A Georgia town used its city-run broadband net to help eliminate property taxes. Yet some state legislators are tying to eliminate communities' ability to create similar successes. Luckily, community net supporters refuse to cede the battle to forces outside or from within their state.
Thomasville, GA Mayor Max Beverly joins us to provide a front-line report on their state legislature’s most recent attempt to keep local governments from running broadband networks. State House Bill 282 is one of several ALEC-influenced anti-muni network laws proposed or in place throughout the U.S. that are barriers to states meeting the Gigabit City Challenge.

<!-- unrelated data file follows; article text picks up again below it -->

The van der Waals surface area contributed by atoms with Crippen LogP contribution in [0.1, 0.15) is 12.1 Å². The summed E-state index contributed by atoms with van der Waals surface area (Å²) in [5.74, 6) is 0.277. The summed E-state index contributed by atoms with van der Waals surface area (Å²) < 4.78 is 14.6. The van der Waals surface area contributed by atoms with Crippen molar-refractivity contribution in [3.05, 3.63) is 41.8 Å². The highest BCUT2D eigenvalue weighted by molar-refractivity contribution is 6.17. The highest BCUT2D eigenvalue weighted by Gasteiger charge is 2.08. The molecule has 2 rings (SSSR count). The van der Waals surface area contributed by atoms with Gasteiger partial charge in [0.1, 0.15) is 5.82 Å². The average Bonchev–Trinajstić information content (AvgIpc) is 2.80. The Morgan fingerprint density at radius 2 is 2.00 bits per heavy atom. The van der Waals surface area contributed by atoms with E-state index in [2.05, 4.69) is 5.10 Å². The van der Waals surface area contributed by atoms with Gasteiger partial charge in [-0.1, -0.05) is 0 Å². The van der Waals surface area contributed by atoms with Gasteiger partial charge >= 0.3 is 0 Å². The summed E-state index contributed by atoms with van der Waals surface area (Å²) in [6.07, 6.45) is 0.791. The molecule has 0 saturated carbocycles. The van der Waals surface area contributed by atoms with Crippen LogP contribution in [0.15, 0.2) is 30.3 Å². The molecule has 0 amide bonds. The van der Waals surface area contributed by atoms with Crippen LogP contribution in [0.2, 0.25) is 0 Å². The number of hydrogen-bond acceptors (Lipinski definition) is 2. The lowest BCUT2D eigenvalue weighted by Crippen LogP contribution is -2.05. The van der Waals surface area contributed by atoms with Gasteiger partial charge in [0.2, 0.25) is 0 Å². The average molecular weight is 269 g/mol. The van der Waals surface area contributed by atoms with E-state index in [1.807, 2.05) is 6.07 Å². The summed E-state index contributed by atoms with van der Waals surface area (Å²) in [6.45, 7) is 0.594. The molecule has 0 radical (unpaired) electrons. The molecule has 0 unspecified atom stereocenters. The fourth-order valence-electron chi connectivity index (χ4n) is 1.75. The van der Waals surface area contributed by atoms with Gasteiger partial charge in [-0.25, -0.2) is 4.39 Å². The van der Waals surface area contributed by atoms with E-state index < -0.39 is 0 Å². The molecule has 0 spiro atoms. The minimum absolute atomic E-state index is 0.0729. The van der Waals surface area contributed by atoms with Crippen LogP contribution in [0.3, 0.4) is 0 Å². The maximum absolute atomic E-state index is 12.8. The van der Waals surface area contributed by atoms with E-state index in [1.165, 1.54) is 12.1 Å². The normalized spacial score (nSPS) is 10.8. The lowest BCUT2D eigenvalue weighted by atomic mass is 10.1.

Besides the "side-effect" of reducing taxes, Mayor Beverly describes other economic benefits Thomasville's public network has produced. 500,000 patients received treatment and 350,000 students received educations via technology the network made possible. 6000 jobs were created.
Mayor Beverly explains the economics and the politics behind Georgia communities’ fight against HB 282. He also discusses valuable strategies communities in other states can use to stop and reverse the damage of these laws that cripple local economies.